Exchange in the DMZ

A lot of confusion exists about placing Microsoft Exchange servers in a network demilitarized zone (DMZ). Questions range from whether you should place Exchange servers in the DMZ to how you configure such servers. This week, I discuss the reasons you might locate Exchange servers in the DMZ and some protective measures you need to take if you do.

If you make any Exchange services available over the Internet, you need to set up an Exchange server in the DMZ. For example, if your Exchange server accepts inbound SMTP mail from the Internet, you must provide an SMTP connection to your Exchange server. Also, many companies place front-end Outlook Web Access (OWA) servers in the DMZ to let users access their mailboxes over a secure HTTP connection. If your organization requires news feeds (through Network News Transfer Protocol—NNTP), you might need an NNTP presence in your DMZ. Other services that might require an Exchange service in the DMZ include Instant Messaging (IM) services, conferencing services, and custom applications.

When you need to locate an Exchange server in the DMZ, you have several options for protecting the server. If you have a firewall in place, you might be able to locate the firewall proxy connections to your Exchange server inside the firewall so that the server isn't directly exposed to the Internet. This approach is common for services such as SMTP. When you don't have a proxy firewall, you need to set up some ACLs on the router that handles traffic to and from the Internet. Typically, the configuration on your Internet perimeter will have multiple zones that lead to a multitiered architecture. In such cases, you must limit inbound traffic to your Exchange servers to the specific services you want the servers to accept (e.g., SMTP, HTTP). Likewise, you must let only specified services travel to the Internet from your Exchange servers.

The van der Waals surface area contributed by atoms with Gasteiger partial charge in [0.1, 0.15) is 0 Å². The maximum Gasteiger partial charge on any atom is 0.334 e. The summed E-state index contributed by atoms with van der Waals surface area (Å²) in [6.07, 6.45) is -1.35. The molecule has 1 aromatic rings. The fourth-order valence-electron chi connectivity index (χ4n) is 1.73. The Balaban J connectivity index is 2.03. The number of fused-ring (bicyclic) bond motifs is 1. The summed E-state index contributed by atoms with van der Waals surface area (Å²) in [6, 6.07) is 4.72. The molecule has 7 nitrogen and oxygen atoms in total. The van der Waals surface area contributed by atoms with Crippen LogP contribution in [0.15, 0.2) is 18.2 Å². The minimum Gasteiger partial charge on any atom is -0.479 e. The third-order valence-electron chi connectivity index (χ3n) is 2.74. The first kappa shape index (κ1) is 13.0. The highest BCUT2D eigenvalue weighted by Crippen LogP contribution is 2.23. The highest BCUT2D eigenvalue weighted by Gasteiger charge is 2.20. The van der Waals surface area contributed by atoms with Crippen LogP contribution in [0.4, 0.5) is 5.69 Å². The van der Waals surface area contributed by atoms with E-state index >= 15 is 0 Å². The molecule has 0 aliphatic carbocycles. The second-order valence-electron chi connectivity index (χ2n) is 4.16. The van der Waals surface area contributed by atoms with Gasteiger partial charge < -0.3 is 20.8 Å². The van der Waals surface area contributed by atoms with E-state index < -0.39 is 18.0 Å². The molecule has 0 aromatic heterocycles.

If you use standard management tools to administer and manage Exchange servers in the DMZ, you might need to implement special configurations. For example, when you locate OWA servers in the DMZ, you need to open TCP ports 80 (HTTP), 443 (Single Sockets Layer—SSL—port for HTTP), 389 (Lightweight Directory Access Protocol—LDAP), and 3268 (Global Catalog—GC) because OWA uses these ports to serve clients. However, to manage the OWA server from inside the firewall, you also need to open certain remote procedure call (RPC) ports. Management tools such as Exchange System Manager (ESM) won't work unless you configure these ports and services to pass through the firewall.

Planning the connection and deployment of Exchange services in the DMZ can seem daunting. A good place to start is your Exchange Server documentation. Also, read the following Microsoft articles for more details about configuring Exchange services with firewalls.

"XGEN: TCP/UDP Ports Used By Exchange 2000 Server"
"XCCC: Exchange 2000 Windows 2000 Connectivity Through Firewalls"
"XADM: Setting TCP/IP Port Numbers for Internet Firewalls"

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